Last week around 4,000 nurses protested around the country.
Contract cleaners strike at Port Talbot steelworks, Wales
Seventy contract cleaners at Tata Steels’ Port Talbot plant—one of Wales’ biggest steelworks—mounted a two-day strike beginning February 14 to demand an improved pay offer from contractor OCS.
The Community union said most of the workers at the site earned the minimum wage. The union said the dispute has been inflamed by a company decision to draft in staff not normally employed at Port Talbot in an attempt to break the strike.
Bosnian rail workers strike for unpaid wages
Railway workers across Bosnia and Herzegovina (BiH) went on strike February 7 after no agreement over wages could be reached by trade union and government representatives.
According to Zlatko Marin, president of the strike committee, railway workers are demanding the payment of back wages amounting to approximately €11 million. Despite austerity measures and restructuring, railway officials said they will not be able to meet more than 70 percent of current wage claims.
Serbian teachers, health workers in fresh strikes
Teachers and health care workers in Serbia announced new strikes last week as some returned to work. The striking teachers are demanding a wage increase of up to 20 percent by the end of the year.
Estonian power workers demand wage increase
Workers at the national power company Eesti Energia’s two power plants in the northeastern town of Narva are demanding a 25 percent wage rise and are prepared to go on strike if the claim is not met by April 1.
Wages at the national power company have not increased since 2008. According to the unions, the average monthly pay at the Narva plants is currently just above €1,000.
Anger was ignited by a statement published in Postimees by Markus Kaasik, Eesti Energia’s chief of finances, which indicated that despite increased profits the company had no intention of raising workers’ wages.
The other union, representing the workers of the neighbouring Balti Power Plant in Narva, has withheld its support for the 25 percent demand. Vladislav Ponjatovski, chairman of the Balti plant’s union, said in his opinion a 10 percent wage increase was sufficient.
Strike threatens Icelandic fishing industry
A strike amongst the Iceland’s fishmeal workers looms, as talks over pay and conditions ended without agreement earlier this week.
Plants in the east of the country and around the Westmann Islands will be directly affected, but any industrial action will have a deep impact on the important national fishing industry. A protracted strike could also draw in neighbouring countries, including Scotland.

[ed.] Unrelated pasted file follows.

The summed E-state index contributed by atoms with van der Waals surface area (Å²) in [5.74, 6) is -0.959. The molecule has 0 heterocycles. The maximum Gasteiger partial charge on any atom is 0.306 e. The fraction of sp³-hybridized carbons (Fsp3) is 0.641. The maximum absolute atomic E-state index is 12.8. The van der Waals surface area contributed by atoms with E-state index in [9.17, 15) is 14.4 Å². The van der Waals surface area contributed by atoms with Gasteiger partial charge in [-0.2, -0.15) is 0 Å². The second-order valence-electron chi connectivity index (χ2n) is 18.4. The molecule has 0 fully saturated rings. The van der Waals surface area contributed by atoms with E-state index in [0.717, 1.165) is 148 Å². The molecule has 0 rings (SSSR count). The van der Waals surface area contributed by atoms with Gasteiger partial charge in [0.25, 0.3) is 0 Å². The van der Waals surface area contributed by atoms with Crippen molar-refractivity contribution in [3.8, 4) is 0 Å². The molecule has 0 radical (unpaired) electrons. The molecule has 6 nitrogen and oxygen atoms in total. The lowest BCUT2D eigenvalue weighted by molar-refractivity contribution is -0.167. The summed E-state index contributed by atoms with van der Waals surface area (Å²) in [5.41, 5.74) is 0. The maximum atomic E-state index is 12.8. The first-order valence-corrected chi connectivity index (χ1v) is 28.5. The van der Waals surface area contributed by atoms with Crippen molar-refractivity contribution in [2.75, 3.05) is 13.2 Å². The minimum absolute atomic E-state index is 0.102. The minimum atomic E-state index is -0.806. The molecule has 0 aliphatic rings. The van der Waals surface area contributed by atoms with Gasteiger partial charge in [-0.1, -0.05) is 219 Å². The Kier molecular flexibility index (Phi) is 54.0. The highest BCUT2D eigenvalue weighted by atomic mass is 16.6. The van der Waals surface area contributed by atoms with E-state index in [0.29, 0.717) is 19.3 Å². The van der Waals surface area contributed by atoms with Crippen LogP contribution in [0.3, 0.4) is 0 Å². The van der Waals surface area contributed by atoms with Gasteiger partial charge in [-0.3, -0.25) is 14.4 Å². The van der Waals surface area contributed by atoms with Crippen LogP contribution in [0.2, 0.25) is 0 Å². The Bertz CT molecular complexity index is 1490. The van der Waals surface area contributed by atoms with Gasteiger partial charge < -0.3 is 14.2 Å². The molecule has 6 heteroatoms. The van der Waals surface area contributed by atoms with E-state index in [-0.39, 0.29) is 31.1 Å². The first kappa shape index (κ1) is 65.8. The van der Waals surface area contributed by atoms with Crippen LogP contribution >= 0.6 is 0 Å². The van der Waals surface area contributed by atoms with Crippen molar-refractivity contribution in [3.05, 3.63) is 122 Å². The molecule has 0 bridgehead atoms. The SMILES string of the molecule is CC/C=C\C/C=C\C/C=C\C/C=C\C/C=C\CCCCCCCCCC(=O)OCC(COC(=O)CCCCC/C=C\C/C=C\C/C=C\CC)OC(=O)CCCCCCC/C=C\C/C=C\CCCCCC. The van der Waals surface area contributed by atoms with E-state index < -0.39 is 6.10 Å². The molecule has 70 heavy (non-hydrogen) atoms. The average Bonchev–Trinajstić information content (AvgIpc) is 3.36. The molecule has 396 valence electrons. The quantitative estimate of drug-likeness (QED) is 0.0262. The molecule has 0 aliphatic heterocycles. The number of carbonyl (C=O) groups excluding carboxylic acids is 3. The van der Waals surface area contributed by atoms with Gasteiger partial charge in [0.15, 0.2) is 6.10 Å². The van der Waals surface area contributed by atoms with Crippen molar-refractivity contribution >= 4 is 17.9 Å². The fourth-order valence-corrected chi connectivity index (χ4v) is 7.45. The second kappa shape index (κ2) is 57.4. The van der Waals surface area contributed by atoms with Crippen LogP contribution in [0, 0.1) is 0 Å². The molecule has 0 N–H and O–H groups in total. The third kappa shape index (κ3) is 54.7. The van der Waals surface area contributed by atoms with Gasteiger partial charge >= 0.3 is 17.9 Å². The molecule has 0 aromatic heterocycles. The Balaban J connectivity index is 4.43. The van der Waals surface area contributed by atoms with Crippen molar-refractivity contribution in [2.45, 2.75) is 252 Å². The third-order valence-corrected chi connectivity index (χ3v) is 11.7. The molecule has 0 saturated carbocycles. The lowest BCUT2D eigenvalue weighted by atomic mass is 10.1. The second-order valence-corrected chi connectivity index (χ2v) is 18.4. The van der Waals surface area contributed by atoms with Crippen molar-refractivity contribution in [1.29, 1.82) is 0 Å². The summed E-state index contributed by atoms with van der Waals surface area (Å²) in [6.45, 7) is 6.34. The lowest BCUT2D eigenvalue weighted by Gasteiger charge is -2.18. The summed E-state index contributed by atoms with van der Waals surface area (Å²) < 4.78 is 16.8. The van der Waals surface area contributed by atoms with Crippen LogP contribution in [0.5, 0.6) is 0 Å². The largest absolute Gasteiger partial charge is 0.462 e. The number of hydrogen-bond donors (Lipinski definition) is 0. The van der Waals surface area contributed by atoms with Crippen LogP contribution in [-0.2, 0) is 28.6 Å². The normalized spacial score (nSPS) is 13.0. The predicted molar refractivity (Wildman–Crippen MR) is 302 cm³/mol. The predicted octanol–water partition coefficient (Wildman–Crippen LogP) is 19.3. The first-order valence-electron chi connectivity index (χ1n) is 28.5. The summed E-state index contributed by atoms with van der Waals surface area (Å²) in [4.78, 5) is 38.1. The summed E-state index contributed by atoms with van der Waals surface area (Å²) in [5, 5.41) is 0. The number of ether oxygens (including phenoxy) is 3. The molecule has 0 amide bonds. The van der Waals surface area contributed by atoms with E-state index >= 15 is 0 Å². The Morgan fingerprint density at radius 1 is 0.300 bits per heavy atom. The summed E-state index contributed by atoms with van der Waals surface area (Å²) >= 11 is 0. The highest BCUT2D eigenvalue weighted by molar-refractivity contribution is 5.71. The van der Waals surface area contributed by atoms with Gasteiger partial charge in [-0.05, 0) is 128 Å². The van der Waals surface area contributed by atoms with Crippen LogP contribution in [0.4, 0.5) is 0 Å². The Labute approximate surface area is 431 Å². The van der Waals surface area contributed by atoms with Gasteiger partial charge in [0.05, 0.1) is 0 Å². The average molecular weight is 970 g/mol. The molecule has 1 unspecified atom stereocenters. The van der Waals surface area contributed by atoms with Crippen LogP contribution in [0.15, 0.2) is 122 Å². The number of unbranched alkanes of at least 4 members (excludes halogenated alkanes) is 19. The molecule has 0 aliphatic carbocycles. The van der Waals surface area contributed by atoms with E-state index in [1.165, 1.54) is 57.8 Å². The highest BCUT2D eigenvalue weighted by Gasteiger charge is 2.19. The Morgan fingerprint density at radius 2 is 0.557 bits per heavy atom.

The dispute over pay and conditions has been simmering for several weeks. Iceland’s Industrial Court last week declared the strike illegal over a technicality.
The strike has been called in the middle of the busy capelin (smelt) processing season. Capelin is a significant component of the already battered Icelandic economy, generating up to £60 million a year. It is used for fishmeal, oil industry products, salmon feed and for human consumption.
Icelandic newspapers are reporting that trawler vessel owners could be planning to take their catches to neighbouring countries like Norway and the Faroe Islands, where there are capelin processing facilities, and to Scotland which has fish meal plants.
Oil workers in Iraq’s Kirkuk threaten strike over work conditions
Around 300 workers at Iraq’s state-owned North Oil Company (NOC) in Kirkuk warned February 12 that they would go on strike if their work conditions did not improve, threatening the country’s vital oil production.
The company employs 15,000 people, including 3,700 day workers, who are expected to join a strike.
“We are pleased with the results of events in Tunisia and Egypt,” said Farhad Khaled Jabbar, one of the protesters.
“They (the government) should pay attention and respond to our demands, otherwise we will stop work and it is we who produce the wealth of this country, which ends up in the pockets of officials and MPs,” he said.
Last year, Kirkuk exported 150 million barrels of oil, bringing in $11.5 billion. Production from Kirkuk is exported through a pipeline linked to the Turkish Mediterranean port of Ceyhan.
If the threatened strike goes ahead, it will be the first such action since the US-led invasion of Iraq in March 2003.